The Rescue Project offers holistic rehabilitation services to victims of sexual abuse and their families. This not only includes psychological counseling and healing, but also investigative and legal support to ensure that perpetrators are brought to justice, preventing further attacks and serving as an important point of healing for victims. AJS’s three-point team of lawyer, investigator, and psychologist fight valiantly on some of the most difficult cases in the Honduran judicial system to protect the most vulnerable – Honduras’ children. In themes of prevention, the team also works to educate citizens on preventing sexual abuse and human trafficking and the need for structural changes in the justice and security system.
Rescue’s team captured 17 criminals last year, all of whom are currently facing trial, and psychologists continue to walk alongside 60 victims, seeing remarkable recoveries, while dozens more have graduated from their programs. Over two thousands of children and families have received training on preventing sexual abuse and assault, and Rescue’s partnership with local police is helping them to give better attention to victims and strengthen their ability to solve cases.
The stresses of severe poverty are compounded by broken families, domestic violence, high levels of street crime, and inadequate public services—resulting in psychological, emotional, and physical trauma. AJS's holistice, comprehensive youth and family programs address these needs and interrupt cycles of violence.
“Children and youth who experience or observe violent behavior in the homes are more likely to engage in violent behavior themselves”, the World Bank states. AJS works with at-risk children and teenagers in three of the poorest and most violent neighborhoods in Tegucigalpa. Many of these children come from poor and single-parent households and are not enrolled in school, which makes them particularly vulnerable to substance abuse and the influence of neighborhood gangs.
AJS’s Impact Clubs offer a safe space for these young people to grow through service learning, leadership building activities, and the teaching of values like responsibility, community, and peacemaking. These Clubs treat at-risk youth not as problems to be solved but as important actors in the transformation and improvement of their communities. Understanding the importance of the home environment, AJS’s holistic approach to violence prevention also includes providing psychological and legal support for families. Through our Strong Families curriculum, parents of Impact Club youth learn to communicate with their children and to discipline without resorting to violence. AJS’s youth and family programs work in a complimentary, coordinated approach to create stable home environments and give youth an alternative to the violence around them.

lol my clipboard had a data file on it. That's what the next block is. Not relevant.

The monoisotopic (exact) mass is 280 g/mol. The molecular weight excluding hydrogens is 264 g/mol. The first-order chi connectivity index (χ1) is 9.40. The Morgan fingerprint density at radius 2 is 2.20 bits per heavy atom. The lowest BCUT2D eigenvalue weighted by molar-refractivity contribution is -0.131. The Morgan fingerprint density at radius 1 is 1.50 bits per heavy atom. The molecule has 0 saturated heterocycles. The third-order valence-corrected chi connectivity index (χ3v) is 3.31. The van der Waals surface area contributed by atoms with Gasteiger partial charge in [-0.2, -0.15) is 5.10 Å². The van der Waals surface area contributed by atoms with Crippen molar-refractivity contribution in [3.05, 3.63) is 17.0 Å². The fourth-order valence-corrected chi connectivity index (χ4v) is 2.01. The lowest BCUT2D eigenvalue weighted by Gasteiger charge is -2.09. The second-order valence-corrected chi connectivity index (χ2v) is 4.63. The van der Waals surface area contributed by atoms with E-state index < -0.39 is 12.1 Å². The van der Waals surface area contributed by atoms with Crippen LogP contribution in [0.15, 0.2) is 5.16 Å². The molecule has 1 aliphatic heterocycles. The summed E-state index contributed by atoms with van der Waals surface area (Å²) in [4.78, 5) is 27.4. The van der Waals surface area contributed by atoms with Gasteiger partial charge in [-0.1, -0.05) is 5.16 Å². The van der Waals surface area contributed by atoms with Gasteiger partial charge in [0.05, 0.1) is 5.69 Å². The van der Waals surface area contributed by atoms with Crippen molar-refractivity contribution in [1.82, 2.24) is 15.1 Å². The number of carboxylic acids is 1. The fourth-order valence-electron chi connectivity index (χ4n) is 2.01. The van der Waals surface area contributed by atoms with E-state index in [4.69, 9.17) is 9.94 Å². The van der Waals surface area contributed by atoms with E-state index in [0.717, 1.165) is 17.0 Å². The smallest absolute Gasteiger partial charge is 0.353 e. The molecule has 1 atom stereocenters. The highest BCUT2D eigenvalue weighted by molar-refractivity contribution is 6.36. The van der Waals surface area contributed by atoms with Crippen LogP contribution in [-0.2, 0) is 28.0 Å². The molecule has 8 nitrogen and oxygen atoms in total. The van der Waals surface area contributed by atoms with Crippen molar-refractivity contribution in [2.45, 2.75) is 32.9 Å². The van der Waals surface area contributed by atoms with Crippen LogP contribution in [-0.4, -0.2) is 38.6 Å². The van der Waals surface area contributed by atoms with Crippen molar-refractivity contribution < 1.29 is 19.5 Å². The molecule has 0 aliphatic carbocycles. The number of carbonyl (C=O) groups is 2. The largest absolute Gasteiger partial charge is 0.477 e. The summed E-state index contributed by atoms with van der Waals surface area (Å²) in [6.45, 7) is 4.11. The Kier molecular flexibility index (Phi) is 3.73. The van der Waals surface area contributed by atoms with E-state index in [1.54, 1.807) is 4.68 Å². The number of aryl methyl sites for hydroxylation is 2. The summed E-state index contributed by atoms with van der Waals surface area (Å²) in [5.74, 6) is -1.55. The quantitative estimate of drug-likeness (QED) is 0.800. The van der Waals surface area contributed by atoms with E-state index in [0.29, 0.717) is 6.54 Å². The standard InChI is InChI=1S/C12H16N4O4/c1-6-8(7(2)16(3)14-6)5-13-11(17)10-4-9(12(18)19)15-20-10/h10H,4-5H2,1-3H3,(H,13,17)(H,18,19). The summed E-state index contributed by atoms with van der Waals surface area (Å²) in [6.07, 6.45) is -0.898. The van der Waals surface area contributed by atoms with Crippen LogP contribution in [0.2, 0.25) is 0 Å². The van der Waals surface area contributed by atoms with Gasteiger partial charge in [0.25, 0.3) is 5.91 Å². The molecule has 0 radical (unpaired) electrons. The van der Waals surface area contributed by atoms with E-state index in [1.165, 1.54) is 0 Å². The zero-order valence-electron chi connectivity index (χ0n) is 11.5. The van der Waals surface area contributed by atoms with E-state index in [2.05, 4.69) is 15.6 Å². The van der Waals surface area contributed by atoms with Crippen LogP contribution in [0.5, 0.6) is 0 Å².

Over the past ten years, the Gideon Project has led dozens of campaigns and trainings on themes like the prevention of violence, insecurity, and migration, reaching hundreds of children. Currently, 350 children attend weekly Impact Clubs, and 2,153 of their parents and siblings have access to psychological and legal assistance. One hundred families have graduate from Strong Families with new ways of interacting with their children. While it’s difficult to put an exact number on how this has affected violence in communities, it’s certain that these programs are transforming communities by starting with the most vulnerable. Perhaps one Impact Club graduate says it best: “I’m doing things I never thought I’d achieve, that I would never have dreamed about. The clubs help us to be better. They change lives.”
The Alliance for Peace and Justice is a coalition of over 100 civil society organizations, the Catholic and Evangelical churches in Honduras, and Honduras’ largest university. AJS is at the center of the coalition, convening these diverse groups around the most important public security issues.
Honduras suffered 14 murders every day in 2015. Many of these homicides are related to organized crime, gang activity, and the trafficking of cocaine through the country. The overwhelming levels of violence combined with high levels of impunity in the justice system mean that few of these criminals will ever face justice.
The Alliance for Peace and Justice (APJ) is a coalition of organizations representing diverse sectors of civil society who share the mission to reform the Public Security system in Honduras. APJ investigates and reports on the effectiveness of the legal system, advocates for the purging of corrupt police and judicial officials from their post, and trains Honduran citizens how to navigate the complex process of taking cases to court – all with the goal of ensuring that justice in Honduras is for all citizens and not just the wealthy or elite.
Though homicide rates are still some of the highest in the world, they have dropped 30% in three years. Previously the most violent country in the world, Honduras has turned a corner, in part thanks to reforms in the security sector that APJ has fought for. APJ convenes people from diverse sectors around a common goal, advising and advocating to the national police, the Public Ministry, and the Secretary of Security, among other actors.
Learn about AJS´s personal and ongoing confrontation with violence as a result of the 2006 murder of AJS labor rights lawyer Dionisio Díaz.